Skip to Content

Attractiveness Pre-Requisites for a Reinterpreted Kyoto

The “Attractiveness Pre-Requisites for a Reinterpreted Kyoto” Project is aimed at assessing climate policy coordination systems based on their ability to draw in developing countries, with a view toward establishing an international climate regime for the post-2012 period.

Working from the limits of the cap-and-trade system as defined by the Kyoto Protocol and which have already been defined and described in full in the previous GICC project “Climate and Development: Reconciling Environmental Constraints with National Development Policies in Developing Countries” (ADEME Agreement 0409C0024), we will consider here an alternative assumption to a reinterpreted Kyoto, specifically a common coordination structure in terms of quantity, yet one that does not assume that such a structure should necessarily give rise, in the immediate future, to a global carbon market encompassing from the outset all gases, sectors, economic players and governments, and based on legally-binding objectives. The project is designed to explore the potential that this Protocol offers in order to enable better adaptation to the heterogeneities and uncertainties of the real world. Toward this end, some of the main avenues being explored are:

  • more varied types of commitments: binding objectives versus non-binding commitments, absolute versus relative objectives, global versus sector-specific commitments, the benefits or lack of benefits of upper price thresholds. One important point in this respect will be to consider what compensation will be needed to secure the commitment of developing countries, not impinging upon carbon credit exchange surpluses: reform of aid systems, technology transfer, or even a specific net emission control mechanism (sequestering, for instance), though these will nonetheless be needed in order to reach an agreement.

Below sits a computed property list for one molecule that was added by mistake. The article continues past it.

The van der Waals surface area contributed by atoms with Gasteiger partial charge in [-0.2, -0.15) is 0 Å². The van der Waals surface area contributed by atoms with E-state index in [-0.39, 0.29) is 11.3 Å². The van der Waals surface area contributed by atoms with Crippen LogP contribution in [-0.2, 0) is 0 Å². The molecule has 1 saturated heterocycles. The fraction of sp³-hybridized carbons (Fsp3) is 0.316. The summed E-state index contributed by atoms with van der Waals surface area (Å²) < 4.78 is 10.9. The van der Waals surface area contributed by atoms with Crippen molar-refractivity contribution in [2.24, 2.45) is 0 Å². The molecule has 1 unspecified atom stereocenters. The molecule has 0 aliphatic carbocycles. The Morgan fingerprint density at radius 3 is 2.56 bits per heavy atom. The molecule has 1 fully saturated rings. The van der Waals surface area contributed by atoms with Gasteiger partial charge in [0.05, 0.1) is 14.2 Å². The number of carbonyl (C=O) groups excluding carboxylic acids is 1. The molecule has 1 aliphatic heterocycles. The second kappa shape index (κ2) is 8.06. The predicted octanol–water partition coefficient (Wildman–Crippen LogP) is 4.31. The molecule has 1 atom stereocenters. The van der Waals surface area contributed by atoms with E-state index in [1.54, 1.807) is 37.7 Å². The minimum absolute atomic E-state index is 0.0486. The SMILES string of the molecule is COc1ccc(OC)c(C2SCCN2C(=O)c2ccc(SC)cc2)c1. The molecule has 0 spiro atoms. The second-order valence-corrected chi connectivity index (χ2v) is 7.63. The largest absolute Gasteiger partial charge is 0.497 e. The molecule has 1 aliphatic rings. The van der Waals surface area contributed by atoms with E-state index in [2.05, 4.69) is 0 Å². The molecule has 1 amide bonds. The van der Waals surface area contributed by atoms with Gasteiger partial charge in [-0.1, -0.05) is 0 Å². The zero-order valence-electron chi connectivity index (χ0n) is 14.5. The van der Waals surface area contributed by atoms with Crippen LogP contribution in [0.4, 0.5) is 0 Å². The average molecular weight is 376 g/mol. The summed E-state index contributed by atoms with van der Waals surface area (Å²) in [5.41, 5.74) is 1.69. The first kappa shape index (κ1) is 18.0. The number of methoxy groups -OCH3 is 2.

• the viability of developing systems incorporated into a single architecture, whether in terms of standards, regional sector-specific cooperation (see Asian agreement), regional agreements, voluntary commitments on certain sectors and differentiated carbon market systems, if necessary.
  • the ties between the climate issue and others in prominent view: even though renegotiations on the post-2012 regime will take place within the Climate Convention, no signing Party, in particular amongst the developing countries or the USA will assess the results without taking into account the more general international regulation environment. This was, in essence, the message of the July 2005 G8 Declaration, which explicitly ties climate change prevention in with energy security and anti-poverty efforts. What the literature referred to until now as “issue linkage” is actually more fundamental in nature than the expression might let on: at stake here is the variety of reference scenarios on the basis of which the benefits of adopting the tools and systems specific to the Climate Convention will be assessed by each Party.

Building from the economic and political obstacles identified, which threaten the Kyoto Protocol’s (KP) attractiveness factor, this work is aimed at delineating the amendments and supplements it would need to form a credible alternative to “fragmented regime” approaches. Considering the wide range of issues covered by this project, the work hereunder has been designed around research operations (RO):

RO 1: Establishing regulation scenarios and summarising processes and procedures for PK 2012

RO 2: Interconnecting national policies and international regimes

RO 3: Competitiveness issues in the event of asymmetric carbon constraints

RO 4: Incentives for Developing Countries

RO 5: Sequestering as a prevention variable

RO 6: Political cultures and acceptability of Kyoto 2012 regimes

RO 7: Managing heterogeneity and environmental performance: fragmented regimes versus reinterpreted Kyoto

  • Climate Policy and International Climate Negotiations